Nature's Secret Larder - Dog’s Mercury (Mercurialis perennis)


Bushcraft Blog

Dog’s Mercury (Mercurialis perennis)
6th May 2012

Dog’s Mercury (Mercurialis perennis)


Dog’s Mercury (Mercurialis perennis) is what we call an indicator species, meaning it helps to date the woodlands that it grows within.  Sometimes Dog’s Mercury can be found growing in areas which were once heavily wooded, but thanks to changes in land use and management it often stands alone, but provides a good clue that trees were once present.

Dogs mercury

Dog’s Mercury, is a common woodland species where it spreads by underground stems, covering large swaths, often appearing with other woodland species, such as violets and bluebells, but it does have a habit of shutting out many other flowers once it’s taken hold, becoming a dominant species.

In appearance, it’s nothing special, maybe 20-40cm tall with a somewhat hairy and course texture. At first glance, this perennial plant appears innocuous, but this couldn’t be further from the truth. 

Dogs mercury

Dogs mercury leaves

There is not all that much known about the toxic substances within the plant, although saponins and methylamine (mercurialine) are thought to be present. Due to the unappealing appearance (some would say a little bland) there are very few reported cases of poising as a result, at least in recent times.  This said, the most recent report of mistaken identification came from a couple of foragers who mistook it for brooklime (Veronica beccabunga). Following cooking it for their supper, the two suffered with nausea, vomiting and abdominal pains within 3 hours.  The couple were hospitalised and both fully recovered within 48 hours.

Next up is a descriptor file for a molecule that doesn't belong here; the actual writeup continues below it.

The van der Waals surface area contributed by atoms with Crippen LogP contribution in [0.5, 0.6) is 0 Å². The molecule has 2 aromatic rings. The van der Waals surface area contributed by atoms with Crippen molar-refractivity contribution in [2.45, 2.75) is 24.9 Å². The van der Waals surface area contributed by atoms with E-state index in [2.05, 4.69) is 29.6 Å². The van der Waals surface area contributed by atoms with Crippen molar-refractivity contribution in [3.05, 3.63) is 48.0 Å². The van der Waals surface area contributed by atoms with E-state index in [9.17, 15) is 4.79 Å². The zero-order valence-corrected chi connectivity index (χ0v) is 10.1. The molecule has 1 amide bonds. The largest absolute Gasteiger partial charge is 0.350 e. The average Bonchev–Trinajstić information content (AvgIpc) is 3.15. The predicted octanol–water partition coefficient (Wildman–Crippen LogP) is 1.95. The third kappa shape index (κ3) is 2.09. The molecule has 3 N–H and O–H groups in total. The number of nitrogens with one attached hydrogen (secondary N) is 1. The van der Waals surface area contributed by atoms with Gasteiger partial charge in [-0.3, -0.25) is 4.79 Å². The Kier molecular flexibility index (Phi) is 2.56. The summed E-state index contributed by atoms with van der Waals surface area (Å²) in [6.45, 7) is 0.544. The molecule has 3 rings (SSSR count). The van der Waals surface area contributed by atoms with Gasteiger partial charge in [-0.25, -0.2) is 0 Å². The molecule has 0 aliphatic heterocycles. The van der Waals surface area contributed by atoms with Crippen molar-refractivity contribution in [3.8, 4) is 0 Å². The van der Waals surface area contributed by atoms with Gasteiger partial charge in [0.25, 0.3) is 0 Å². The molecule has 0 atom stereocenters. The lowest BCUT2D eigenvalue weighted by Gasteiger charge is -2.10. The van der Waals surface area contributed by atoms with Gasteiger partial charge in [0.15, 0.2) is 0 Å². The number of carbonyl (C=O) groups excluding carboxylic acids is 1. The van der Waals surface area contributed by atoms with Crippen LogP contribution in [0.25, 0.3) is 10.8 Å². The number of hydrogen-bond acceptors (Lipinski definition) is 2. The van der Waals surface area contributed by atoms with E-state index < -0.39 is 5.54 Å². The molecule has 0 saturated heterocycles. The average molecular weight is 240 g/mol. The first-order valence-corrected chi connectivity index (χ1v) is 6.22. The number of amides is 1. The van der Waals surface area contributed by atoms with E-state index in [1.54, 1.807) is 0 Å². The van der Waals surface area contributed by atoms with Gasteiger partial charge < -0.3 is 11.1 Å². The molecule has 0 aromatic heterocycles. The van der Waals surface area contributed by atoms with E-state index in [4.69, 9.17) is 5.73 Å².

Poisoning to animals is more common, especially among cattle, sheep pigs, goats, horses, dogs and rabbits.  Occasionally the poisoning is fatal.

As a general rule, any plant which carries the name ‘dog’ was considered an inferior species, either because it lacks the scent of a closely related species, a good example being sweet violet which has a lovely perfume, and that of the dog violet which lacks the sweet scent. The name 'dog’ may also refer to the lack of medicinal properties, or the presence toxins. In general, although not a set rule, the 'dog' prefix means the plant lacks something which a closely related species has in abundance.


Sue on 09/02/17

I picked some dog mercury and ate it on a salad. I thought I'd read that a small amount was ok to eat. Luckily, I didn't feel happy with it and only ate a little, but that was enough to cause my lips, mouth and throat to burn. This was followed by a feeling of shaky weakness and a need for the toilet.
The symptoms were mild, but I feel I was very lucky. Of course, I read my herbal books and also googled 'dog Mercury' in order to identify the symptoms. I certainly won't be gathering any more, that's for sure.
Regarding dogs eating it, I did wonder if they do so in order to cure themselves of worms. Perhaps a small amount would work....but if they get the dose wrong, problems would arise?

Fran jones on 18/11/15

My dog also seeks this out and seems to love to eat it. How does it affect dogs as they seem to love it.

Susan on 03/06/14

My dog seeks this plant out when on walks in the wood near home. I am aware of its dangers, but does it have any medicinal value to a dog which has a long-standing (prior to finding dog's mercury) stomach problem?

ogg on 16/05/12

The 'dog' prefix was/is given to differentiate two species closely related, to the 'inferior' species. Here, Dog's mercury is a (medicinally) lesser plant than English mercury, and the theme continues for rose and dog rose (no smell), violet and dog violet (ditto). Dogwood is different though, that come's from 'dag' or 'dagger' because it was used as a meat skewer.

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